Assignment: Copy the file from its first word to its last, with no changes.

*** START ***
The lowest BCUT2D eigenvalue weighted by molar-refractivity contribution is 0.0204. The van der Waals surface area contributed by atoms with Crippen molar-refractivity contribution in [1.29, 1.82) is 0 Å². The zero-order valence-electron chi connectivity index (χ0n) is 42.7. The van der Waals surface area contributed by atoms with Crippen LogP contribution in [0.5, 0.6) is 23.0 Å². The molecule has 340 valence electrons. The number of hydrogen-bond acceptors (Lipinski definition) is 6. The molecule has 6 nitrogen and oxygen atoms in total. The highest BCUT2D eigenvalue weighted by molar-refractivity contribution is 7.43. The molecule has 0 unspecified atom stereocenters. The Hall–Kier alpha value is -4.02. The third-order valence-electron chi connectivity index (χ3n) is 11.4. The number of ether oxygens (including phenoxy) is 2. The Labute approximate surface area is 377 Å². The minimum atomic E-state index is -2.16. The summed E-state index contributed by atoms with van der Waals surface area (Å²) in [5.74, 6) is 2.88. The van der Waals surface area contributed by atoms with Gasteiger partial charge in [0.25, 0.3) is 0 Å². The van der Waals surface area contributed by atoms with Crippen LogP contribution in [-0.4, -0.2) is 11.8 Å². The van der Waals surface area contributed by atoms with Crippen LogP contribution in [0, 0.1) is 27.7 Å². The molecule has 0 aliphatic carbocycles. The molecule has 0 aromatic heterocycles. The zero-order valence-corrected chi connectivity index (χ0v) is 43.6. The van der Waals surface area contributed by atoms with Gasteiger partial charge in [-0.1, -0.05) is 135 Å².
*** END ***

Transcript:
The lowest BCUT2D eigenvalue weighted by molar-refractivity contribution is 0.0204. The van der Waals surface area contributed by atoms with Crippen molar-refractivity contribution in [1.29, 1.82) is 0 Å². The zero-order valence-electron chi connectivity index (χ0n) is 42.7. The van der Waals surface area contributed by atoms with Crippen LogP contribution in [0.5, 0.6) is 23.0 Å². The molecule has 340 valence electrons. The number of hydrogen-bond acceptors (Lipinski definition) is 6. The molecule has 6 nitrogen and oxygen atoms in total. The highest BCUT2D eigenvalue weighted by molar-refractivity contribution is 7.43. The molecule has 0 unspecified atom stereocenters. The Hall–Kier alpha value is -4.02. The third-order valence-electron chi connectivity index (χ3n) is 11.4. The number of ether oxygens (including phenoxy) is 2. The Labute approximate surface area is 377 Å². The minimum atomic E-state index is -2.16. The summed E-state index contributed by atoms with van der Waals surface area (Å²) in [5.74, 6) is 2.88. The van der Waals surface area contributed by atoms with Gasteiger partial charge in [0.25, 0.3) is 0 Å². The van der Waals surface area contributed by atoms with Crippen LogP contribution in [-0.4, -0.2) is 11.8 Å². The van der Waals surface area contributed by atoms with Crippen LogP contribution in [0, 0.1) is 27.7 Å². The molecule has 0 aliphatic carbocycles. The molecule has 0 aromatic heterocycles. The zero-order valence-corrected chi connectivity index (χ0v) is 43.6. The van der Waals surface area contributed by atoms with Gasteiger partial charge in [-0.1, -0.05) is 135 Å².